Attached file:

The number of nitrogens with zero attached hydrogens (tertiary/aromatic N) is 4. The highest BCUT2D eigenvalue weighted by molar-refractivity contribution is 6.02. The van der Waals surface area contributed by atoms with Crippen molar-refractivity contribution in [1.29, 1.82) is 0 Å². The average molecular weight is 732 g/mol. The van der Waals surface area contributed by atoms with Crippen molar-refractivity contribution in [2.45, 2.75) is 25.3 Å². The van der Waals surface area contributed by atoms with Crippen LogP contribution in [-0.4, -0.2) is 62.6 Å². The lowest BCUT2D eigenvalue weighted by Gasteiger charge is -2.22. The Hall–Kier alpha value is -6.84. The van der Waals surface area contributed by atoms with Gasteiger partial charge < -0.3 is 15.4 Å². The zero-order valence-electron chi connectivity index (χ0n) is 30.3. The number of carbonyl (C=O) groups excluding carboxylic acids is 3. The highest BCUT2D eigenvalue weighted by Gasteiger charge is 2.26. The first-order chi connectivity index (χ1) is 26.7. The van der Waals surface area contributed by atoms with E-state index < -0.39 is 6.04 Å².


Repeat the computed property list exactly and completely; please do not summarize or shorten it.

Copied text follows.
The number of nitrogens with zero attached hydrogens (tertiary/aromatic N) is 4. The highest BCUT2D eigenvalue weighted by molar-refractivity contribution is 6.02. The van der Waals surface area contributed by atoms with Crippen molar-refractivity contribution in [1.29, 1.82) is 0 Å². The average molecular weight is 732 g/mol. The van der Waals surface area contributed by atoms with Crippen molar-refractivity contribution in [2.45, 2.75) is 25.3 Å². The van der Waals surface area contributed by atoms with Crippen LogP contribution in [-0.4, -0.2) is 62.6 Å². The lowest BCUT2D eigenvalue weighted by Gasteiger charge is -2.22. The Hall–Kier alpha value is -6.84. The van der Waals surface area contributed by atoms with Gasteiger partial charge < -0.3 is 15.4 Å². The zero-order valence-electron chi connectivity index (χ0n) is 30.3. The number of carbonyl (C=O) groups excluding carboxylic acids is 3. The highest BCUT2D eigenvalue weighted by Gasteiger charge is 2.26. The first-order chi connectivity index (χ1) is 26.7. The van der Waals surface area contributed by atoms with E-state index < -0.39 is 6.04 Å².